This weekend I played around with Gemini. I became aware of Gemini in the last six months or so, via various techie people talking about it on Mastodon. Even though the tech stack for Mastodon could barely be further from what Gemini is trying to do, there is a lot of overlap in the interests of people using each technology. I'm very attracted to the forced simplicity of Gemini: it has a lot in common with concepts I've written about before, like Brutalist web design, decentralisation, the Hundred Rabbits philosophy and even to an extent some of the things that drive the Rust community - it's not surprising that a lot of the Gemini server software is written in Rust (or that Hundred Rabbits have a gemini site.
I found Gemini a little confusing at first, since it's more a "souped up gopher" than a slimmed-down HTTPS, and gopher is something my mother once used to access files over the university network, rather than something I ever remember using myself. But with a few hours reading and tinkering I got a site up and running, where I'll post notes about what I'm reading and thinking, in the spirit of the Classic Era of blogging. The gemtext syntax is disarmingly simple — significantly simpler and cleaner than HTML, essentially it's a very tight and rigid subset of Markdown with one exception, being the way URLs are formatted. This means that the gemini file format is extremely close to plain text.
Even so, I don't really want to futz around manually adding a new listing to an index page every time I write a note in a new file. So while there's no need to transpile formatting like I do for this blog (writing in markdown and publishing in HTML), the whole point of Gemini for me is to focus exclusively on writing prose rather than code or markup.
Fortuitously, just as I was thinking about this, Ed Summers published a nice little note about a shell script he uses for journaling. Ed's post inspired me to create my own tiny "static site generator" for Gemini:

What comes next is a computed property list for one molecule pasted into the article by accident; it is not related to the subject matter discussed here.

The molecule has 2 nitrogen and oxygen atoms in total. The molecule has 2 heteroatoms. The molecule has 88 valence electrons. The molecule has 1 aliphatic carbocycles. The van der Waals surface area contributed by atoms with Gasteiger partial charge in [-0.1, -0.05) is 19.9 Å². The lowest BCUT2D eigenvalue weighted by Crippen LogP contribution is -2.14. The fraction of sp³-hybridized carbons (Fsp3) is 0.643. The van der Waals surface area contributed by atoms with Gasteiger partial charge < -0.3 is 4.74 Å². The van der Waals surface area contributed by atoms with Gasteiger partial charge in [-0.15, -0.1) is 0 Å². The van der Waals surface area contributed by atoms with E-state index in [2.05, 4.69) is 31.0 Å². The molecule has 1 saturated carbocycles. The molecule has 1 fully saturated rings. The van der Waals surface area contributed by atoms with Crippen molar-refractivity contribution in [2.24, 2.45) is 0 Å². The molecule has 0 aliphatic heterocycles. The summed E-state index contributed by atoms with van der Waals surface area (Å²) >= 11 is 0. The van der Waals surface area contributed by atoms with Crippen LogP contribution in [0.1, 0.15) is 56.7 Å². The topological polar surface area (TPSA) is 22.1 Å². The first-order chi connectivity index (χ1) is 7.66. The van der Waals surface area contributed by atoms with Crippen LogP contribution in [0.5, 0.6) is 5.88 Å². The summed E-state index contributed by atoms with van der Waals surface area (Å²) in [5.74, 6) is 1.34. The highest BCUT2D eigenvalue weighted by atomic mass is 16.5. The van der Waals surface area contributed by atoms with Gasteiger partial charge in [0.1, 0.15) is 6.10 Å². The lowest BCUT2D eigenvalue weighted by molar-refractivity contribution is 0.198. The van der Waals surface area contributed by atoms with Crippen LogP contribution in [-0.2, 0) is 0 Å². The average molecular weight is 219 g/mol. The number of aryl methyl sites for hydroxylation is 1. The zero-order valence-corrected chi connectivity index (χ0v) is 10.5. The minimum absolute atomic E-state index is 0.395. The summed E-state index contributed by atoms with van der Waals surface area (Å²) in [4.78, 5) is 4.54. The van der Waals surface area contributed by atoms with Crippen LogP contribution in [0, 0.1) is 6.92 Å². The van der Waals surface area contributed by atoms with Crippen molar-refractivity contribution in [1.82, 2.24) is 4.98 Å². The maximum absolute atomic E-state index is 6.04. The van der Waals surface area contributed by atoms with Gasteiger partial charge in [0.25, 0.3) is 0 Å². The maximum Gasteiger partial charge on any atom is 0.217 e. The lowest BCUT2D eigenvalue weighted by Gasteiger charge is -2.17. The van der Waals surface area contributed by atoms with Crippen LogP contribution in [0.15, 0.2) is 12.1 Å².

LISTING="\n=> $DATE.gmi $DATE ($@)"
# push to server if run with argument `up`
if [ $1 = "up" ];
rsync -aqz $DIR $REMOTE
echo "🚀 capsule launched!"
if [ ! -f $FILE ];
# Create new file with title as header
echo "# $@\n" > $FILE
if [ ! -f "$DIR/$YEAR/index.gmi" ];
# make new directory and index page for current year if there isn't one
echo "# $YEAR Notes\n" > $DIR/$YEAR/index.gmi
# add new file to the top of the index listing for current year
sed -i "" "2 s/^/$LISTING/" $DIR/$YEAR/index.gmi
I saved this as an executable called "notes", so now I can run:
notes Title of today's post
And that will open a new file named with today's date, with a heading, "Title of today's post". It will also add a link to that page with that title, on the index page for the year's posts. If it's the first post for the year, it will create a new directory and index page for that year before saving the new file. If I already wrote a note today, instead of writing over the top of it, the script simply opens the file in VSCode.
Once I've written my note, I just
notes up and the site is updated 🚀. Thanks for the inspiration, Ed!